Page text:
For the purposes of this rule, “real time” means “immediately and with no built in delay from when the reportable event occurs.”4 Other information would be permitted to be captured and transmitted to the central repository promptly after the SROs or members receive the information, but in no instance after the later of midnight of the day that the reportable event occurs or the time that the SROs or members receive such information. Furthermore, the data collected by the SROs and their members would be required to be transmitted electronically to the central repository in a uniform, electronic format.
Reporting Customer Information
The SEC’s proposal would require broker-dealers to include information identifying the beneficial owner(s) of the account originating the order and the person exercising investment discretion for the account originating the order, if different from the beneficial owner. In contrast, current SEC Rule 17a-25 requires broker-dealers to submit customer trading data to the SEC and the SROs only upon request. The SEC believes that this results in delays in receiving such information from broker-dealers and requiring the data in the initial reports to the central audit trail would enhance and increase the speed with which enforcement activities and cross-market surveillance of trading activity can be performed.
Synchronized Clocks and Milliseconds
To facilitate the provision of standardized information among many different trading platforms, SROs and their members must synchronize their business clocks for the purpose of recording the date and time of any event to the time maintained by the National Institute of Standards and Technology. Importantly, the proposal would require that all data elements for the audit trail be maintained with timestamps indicating milliseconds. This will require many firms to develop significant enhancements to their existing order management and reporting systems.
Possible Expansion to OTCBB Stocks, Debt and Swaps
Initially, the proposed rule would apply only to NMS stocks and listed equity options. The SEC indicated that it intends for the consolidated audit trail to cover secondary market transactions in other securities, including equity securities that are not NMS stocks, corporate bonds, municipal bonds and asset-backed securities and other debt instruments; credit default swaps, equity swaps and other security-based swaps; and any other products that may come under the SEC’s jurisdiction in the future.5 In this regard, the SEC intends to require SROs to jointly submit a report within two months following the final approval of the proposed rule outlining how the SROs would propose to incorporate equity securities that are not NMS stocks, debt securities and primary market transactions in equity and debt securities into the consolidated audit trail system.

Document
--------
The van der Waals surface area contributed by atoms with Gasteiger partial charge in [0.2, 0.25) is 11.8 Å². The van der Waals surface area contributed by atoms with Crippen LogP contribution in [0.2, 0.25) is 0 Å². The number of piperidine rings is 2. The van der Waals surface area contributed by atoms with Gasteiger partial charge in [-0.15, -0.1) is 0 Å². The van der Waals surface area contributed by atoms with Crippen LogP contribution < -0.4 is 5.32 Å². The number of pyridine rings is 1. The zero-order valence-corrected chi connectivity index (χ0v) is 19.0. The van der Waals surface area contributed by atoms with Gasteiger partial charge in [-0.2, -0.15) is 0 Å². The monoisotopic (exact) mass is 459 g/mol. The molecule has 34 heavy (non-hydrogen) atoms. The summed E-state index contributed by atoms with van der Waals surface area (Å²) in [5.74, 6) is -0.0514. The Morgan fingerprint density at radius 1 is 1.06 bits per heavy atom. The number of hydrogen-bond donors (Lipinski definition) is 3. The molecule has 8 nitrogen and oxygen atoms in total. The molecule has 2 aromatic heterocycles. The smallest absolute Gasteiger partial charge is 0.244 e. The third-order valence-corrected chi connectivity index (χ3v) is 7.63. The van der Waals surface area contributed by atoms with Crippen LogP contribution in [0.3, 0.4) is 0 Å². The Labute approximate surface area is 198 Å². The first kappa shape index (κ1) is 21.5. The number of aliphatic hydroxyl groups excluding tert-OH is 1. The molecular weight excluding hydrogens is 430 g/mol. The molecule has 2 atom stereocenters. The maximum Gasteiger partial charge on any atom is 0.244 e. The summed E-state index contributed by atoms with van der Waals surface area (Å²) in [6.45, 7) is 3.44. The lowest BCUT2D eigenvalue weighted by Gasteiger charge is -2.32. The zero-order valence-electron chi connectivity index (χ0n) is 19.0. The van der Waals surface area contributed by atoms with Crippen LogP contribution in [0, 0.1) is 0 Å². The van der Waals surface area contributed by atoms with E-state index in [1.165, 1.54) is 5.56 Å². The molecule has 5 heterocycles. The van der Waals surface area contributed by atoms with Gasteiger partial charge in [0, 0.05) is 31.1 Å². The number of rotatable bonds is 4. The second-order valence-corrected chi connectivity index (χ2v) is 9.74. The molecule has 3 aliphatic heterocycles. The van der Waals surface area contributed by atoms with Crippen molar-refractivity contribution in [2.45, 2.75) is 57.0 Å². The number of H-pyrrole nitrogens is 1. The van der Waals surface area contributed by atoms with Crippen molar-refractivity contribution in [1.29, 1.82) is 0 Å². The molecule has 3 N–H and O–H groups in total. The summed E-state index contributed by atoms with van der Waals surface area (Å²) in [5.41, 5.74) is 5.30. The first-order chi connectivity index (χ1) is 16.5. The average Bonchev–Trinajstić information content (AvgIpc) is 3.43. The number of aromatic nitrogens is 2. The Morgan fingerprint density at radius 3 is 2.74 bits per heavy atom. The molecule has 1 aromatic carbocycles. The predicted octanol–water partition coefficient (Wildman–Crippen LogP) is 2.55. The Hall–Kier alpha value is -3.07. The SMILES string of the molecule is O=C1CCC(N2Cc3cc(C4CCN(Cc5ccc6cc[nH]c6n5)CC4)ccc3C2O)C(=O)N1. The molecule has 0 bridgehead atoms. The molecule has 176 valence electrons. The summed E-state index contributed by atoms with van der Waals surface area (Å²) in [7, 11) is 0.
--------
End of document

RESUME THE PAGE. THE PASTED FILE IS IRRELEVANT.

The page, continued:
The SEC stated that it would be prudent to implement the proposed audit trail at a measured pace to ensure that all market participants are fully able to meet its requirements. Specifically, the proposed rule provides that the national securities exchanges and national securities associations would be required to comply with the proposed data collection and submission requirements within one year after these requirements become effective. Members of the SROs would be required to comply with these requirements within two years after they become effective.
The SEC believes that this phased approach will allow members additional time to implement systems changes necessary to begin providing the information to the central repository and to develop procedures designed to capture customer and order information that they may not have previously been required to collect to comply with other SEC and SRO rules.
Request for Comment
In the Proposing Release, the SEC requests comment on a number of issues, including: whether the proposed time frames are reasonable with respect to the information that would be required to be reported; whether the proposed rule should only require that information be reported promptly after receipt; how “promptly” should be measured for the purposes of the proposed rule; and whether it would be more cost efficient to establish a coordinated surveillance system across exchanges and FINRA, rather than having each SRO remain responsible for surveillance on its own market using the consolidated data.
1Press Release, Securities and Exchange Commission, SEC Proposes Consolidated Audit Trail System to Better Track Market Trades (May 26, 2010), available at http://www.sec.gov/news/press/2010/2010-86.htm (the “SEC Press Release”).
2Consolidated Audit Trail, Exchange Act Release No. 34-62174 (May 26, 2010), available at http://www.sec.gov/rules/proposed/2010/34-62174.pdf (the “Proposing Release”) at 171.
3This list is a summary of the relevant provision and does not include all the details of the information required to be provided. For a complete list of the relevant information, please see the Proposing Release, pp. 62-88.
4Id. at 61.
5Id. at 50-52.